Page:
Top 10 WWDC 2017 Videos

Wondering which WWDC 2017 videos are the best for developers to watch? Check out our recommended Top 10! By Tim Mitra.

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3) What’s New in Cocoa Touch – Session 201

[Video Link]

Presented by Eliza Block and Josh Shaffer, What’s New in Cocoa Touch is a rapid-fire overview of new productivity, UI refinements and new APIs. Like the Platforms State of the Union, this session leads the way into other, in-depth sessions. Eliza gives a brief overview of adding drag functionality, moving items around the screen and finally dropping, where your app receives the dropped data. Drag and Drop is relatively easy to deploy, as many existing frameworks have the hooks in place already to handle this.

“What’s new in Cocoa Touch is a great overview of a lot of the changes on iOS” – Ellen Shapiro

Document management is also further refined by file management across Cocoa Touch. Based on UIDocumentBrowserViewController, files can now be accessed independently and stored in folders. In fact, files from one app may be even accessed from other apps. There is an understated push to make the iPad and larger iPhones more flexible though these and other refinements.

Josh Shaffer covers the new dynamic large titles as part of the UI refinements. The large prominent title, reminiscent of the News app, lives inside a larger header bar. As you scroll down the page, the header shrinks to the familiar style and size. The Safe Area creates a buffer space around the edge of devices. This clears the edges for gestures, creates a cleaner look and most importantly aids with overscan buffer, which is important for tvOS devices. And even better, UIScrollView no longer fights with your contentInsets! The Design Shorts 2 session and Updating Your App For iOS 11 have more info on these.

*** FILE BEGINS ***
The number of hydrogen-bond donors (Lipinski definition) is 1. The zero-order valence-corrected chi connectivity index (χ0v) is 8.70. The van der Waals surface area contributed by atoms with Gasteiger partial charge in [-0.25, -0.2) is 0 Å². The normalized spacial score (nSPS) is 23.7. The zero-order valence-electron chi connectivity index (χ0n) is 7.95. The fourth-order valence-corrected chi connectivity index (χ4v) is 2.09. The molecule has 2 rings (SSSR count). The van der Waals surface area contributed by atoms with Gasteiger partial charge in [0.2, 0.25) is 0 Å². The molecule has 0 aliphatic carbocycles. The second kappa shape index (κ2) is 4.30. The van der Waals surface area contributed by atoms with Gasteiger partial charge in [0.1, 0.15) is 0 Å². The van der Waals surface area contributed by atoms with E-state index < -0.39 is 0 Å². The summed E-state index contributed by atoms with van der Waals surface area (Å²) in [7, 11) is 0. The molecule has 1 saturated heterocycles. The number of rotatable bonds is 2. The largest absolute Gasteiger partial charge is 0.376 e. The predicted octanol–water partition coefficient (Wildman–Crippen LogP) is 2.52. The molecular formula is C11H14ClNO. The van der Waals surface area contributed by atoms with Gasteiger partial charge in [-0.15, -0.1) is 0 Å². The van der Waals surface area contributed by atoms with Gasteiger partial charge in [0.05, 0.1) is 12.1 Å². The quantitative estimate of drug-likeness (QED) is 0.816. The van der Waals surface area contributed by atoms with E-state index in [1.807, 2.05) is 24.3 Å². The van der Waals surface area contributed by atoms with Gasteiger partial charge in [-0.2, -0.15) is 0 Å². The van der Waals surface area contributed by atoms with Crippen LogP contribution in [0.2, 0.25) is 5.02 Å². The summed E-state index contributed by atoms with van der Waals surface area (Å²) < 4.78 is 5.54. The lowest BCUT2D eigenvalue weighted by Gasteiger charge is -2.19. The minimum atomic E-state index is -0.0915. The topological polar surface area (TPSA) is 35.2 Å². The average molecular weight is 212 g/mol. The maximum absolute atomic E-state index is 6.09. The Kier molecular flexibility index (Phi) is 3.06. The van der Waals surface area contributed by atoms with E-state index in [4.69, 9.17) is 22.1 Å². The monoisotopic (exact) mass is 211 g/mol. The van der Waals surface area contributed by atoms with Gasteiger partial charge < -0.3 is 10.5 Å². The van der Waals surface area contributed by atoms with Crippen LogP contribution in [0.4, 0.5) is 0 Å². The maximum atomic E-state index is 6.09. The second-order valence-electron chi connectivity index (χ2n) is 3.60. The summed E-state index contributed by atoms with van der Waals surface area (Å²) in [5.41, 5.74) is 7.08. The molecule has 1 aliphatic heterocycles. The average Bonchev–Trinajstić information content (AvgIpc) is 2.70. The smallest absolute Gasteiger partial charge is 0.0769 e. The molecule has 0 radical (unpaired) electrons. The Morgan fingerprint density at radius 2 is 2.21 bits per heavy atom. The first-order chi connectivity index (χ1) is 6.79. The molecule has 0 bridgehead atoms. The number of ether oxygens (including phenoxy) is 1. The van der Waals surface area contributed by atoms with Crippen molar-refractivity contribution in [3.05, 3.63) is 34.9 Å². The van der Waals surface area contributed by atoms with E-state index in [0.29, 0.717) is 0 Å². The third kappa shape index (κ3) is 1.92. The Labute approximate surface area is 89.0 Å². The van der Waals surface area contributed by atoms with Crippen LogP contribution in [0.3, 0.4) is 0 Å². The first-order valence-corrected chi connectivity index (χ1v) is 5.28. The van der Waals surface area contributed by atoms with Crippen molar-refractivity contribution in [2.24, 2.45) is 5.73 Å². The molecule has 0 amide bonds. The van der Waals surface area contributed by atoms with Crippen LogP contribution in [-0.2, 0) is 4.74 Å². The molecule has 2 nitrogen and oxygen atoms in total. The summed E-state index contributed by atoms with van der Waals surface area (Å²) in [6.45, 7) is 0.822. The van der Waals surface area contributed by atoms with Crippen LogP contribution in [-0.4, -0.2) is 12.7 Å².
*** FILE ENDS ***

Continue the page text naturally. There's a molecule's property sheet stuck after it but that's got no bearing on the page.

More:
Eliza returns to cover a few new things in Swift 4, such as the new KeyPath type with its new literal “\” that eases and provides clarity in the new block-based KVO. She also covers the Codable protocol that enables objects to be archived and unarchived, and which enables native JSON encoding in Cocoa Touch apps.

Working with Dynamic Type, which is essential for accessibility, is now easier with the new UIFontMetric objects. Auto Layout works with Dynamic Type to aid the system sizing your fonts. Password autofill is also covered in brief.

This session gives you enough information to speak clearly about new features in Asset Catalogs, PDF-backed images, ProMotion’s support of higher refresh rates on the latest devices.

4) Core ML In Depth – Session 710

[Video Link]

Machine Learning is clearly a hot topic these days and Apple has made it easy to add this technology to your apps.

With Core ML, you can consider machine learning as simply calling a library from code. You only need to drop a Core ML library into your project and let Xcode sort everything else out. In this session, Krishna Sridhar and Zach Nation give overviews of the types of use cases for machine learning in your apps.

“It was good, lots of attention of augmented reality and machine learning. Especially when Apple made machine learning plug and play. All you need is to find a model you can use or worry about training your own. Everything else just works! “ – Vincent Ngo

You can put Core ML to work with handwriting recognition, credit card analysis, sentiment analysis with text input and gesture recognizes. Krishna demonstrates how Core ML has a natural way of dealing with numerics and categorical input. You can also use Core ML with the Natural Language Processing (NLP) to determine the mood of the user by processing text.